- It was a wild week for investors. Following a sharp sell off to start the week, risk sentiment rebounded, sending the S&P 500 back to a record high level.
- The spreading Delta variant is cause for concern for both investors and economic forecasters. In the UK, the spread is approaching levels last seen at the start of the year. Fortunately, hospitalization and death rates are much lower.
- At this stage of the recovery, the ongoing pandemic is more of a supply than a demand challenge, likely to weigh on economic growth but not reverse it, and making elevated inflation less transitory.
- The Canadian dollar and oil joined other risk assets in selling off on Monday, before rebounding thereafter. OPEC+ producers finalized an agreement to increase production starting in August and to extend their deal into December 2022.
- On the data front, a backward-looking release revealed a 2.1% decline in retail sales in May, but flash guidance pointed to a decent 4.4% increase in June, consistent with the reopening of provincial economies and ramped-up vaccinations.
- Statistics Canada updated its consumption weights for the CPI basket reflecting pandemic-induced changes in consumer spending patterns. These are likely to have a minor impact on CPI data reported next week.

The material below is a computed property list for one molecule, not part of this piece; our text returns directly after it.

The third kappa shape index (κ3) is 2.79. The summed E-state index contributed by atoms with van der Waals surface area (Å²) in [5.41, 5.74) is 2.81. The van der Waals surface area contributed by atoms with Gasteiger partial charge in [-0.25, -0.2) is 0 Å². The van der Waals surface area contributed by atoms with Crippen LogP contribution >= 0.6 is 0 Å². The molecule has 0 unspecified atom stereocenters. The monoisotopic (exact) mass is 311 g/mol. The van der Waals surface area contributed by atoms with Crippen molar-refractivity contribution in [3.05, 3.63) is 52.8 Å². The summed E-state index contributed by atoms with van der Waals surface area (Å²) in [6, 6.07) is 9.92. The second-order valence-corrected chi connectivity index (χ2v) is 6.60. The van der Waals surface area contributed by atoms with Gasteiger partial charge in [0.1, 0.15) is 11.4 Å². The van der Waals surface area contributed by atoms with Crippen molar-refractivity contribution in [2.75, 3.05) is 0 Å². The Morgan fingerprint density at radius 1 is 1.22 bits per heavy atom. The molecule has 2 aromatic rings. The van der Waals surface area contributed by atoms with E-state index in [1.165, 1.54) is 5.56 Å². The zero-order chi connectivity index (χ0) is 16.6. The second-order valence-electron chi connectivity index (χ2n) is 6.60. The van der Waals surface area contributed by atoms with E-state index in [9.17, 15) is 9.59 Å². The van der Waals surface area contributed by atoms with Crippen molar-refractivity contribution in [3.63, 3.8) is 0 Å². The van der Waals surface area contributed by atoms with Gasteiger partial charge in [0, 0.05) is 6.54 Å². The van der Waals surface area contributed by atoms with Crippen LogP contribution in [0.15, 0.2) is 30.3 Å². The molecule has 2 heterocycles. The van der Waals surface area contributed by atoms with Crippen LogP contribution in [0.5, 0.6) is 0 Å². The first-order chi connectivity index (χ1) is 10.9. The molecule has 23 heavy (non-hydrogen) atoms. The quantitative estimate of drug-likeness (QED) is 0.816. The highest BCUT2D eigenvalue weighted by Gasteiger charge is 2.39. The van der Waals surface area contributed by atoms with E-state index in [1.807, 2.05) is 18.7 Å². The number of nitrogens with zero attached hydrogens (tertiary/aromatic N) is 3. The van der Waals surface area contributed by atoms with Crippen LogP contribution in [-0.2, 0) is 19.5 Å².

U.S. – Covid Lessons from the UK
It was a wild week for investors. Concern over the spreading Delta variant sent equity markets into a tailspin to start the week and the 10-year Treasury yield to rally below 1.2% – its lowest level since February. Almost as quickly as they fell, stock markets recovered over the remainder of the week. Risk-on sentiment also sent yields back up. As of writing, the S&P 500 was up 1.5% relative to last Friday and the 10-year yield had nearly round tripped to just shy of 1.3%. There was no obvious data catalyst for the rebound in risk sentiment, though the reported rise in both housing starts and existing home sales was a positive signal.
Led by the Delta variant, Covid cases are rising in the United States, but from low levels (Chart 1). In the United Kingdom, by contrast, cases are already at the highest level since December of last year. Fortunately, a relatively successful vaccination campaign has weakened the relationship with hospitalization rates, which remain a fraction of past peaks (Chart 2). Still, hospital admissions are rising and nearing levels last associated with tightened restrictions on activity. Even without a reversal in public health measures (only recently loosened), it is causing headaches for the economic recovery. People who have come in contact with an infected person have to self-isolate, leading to worker shortages and in some cases causing businesses to have to shut down for lack of employees.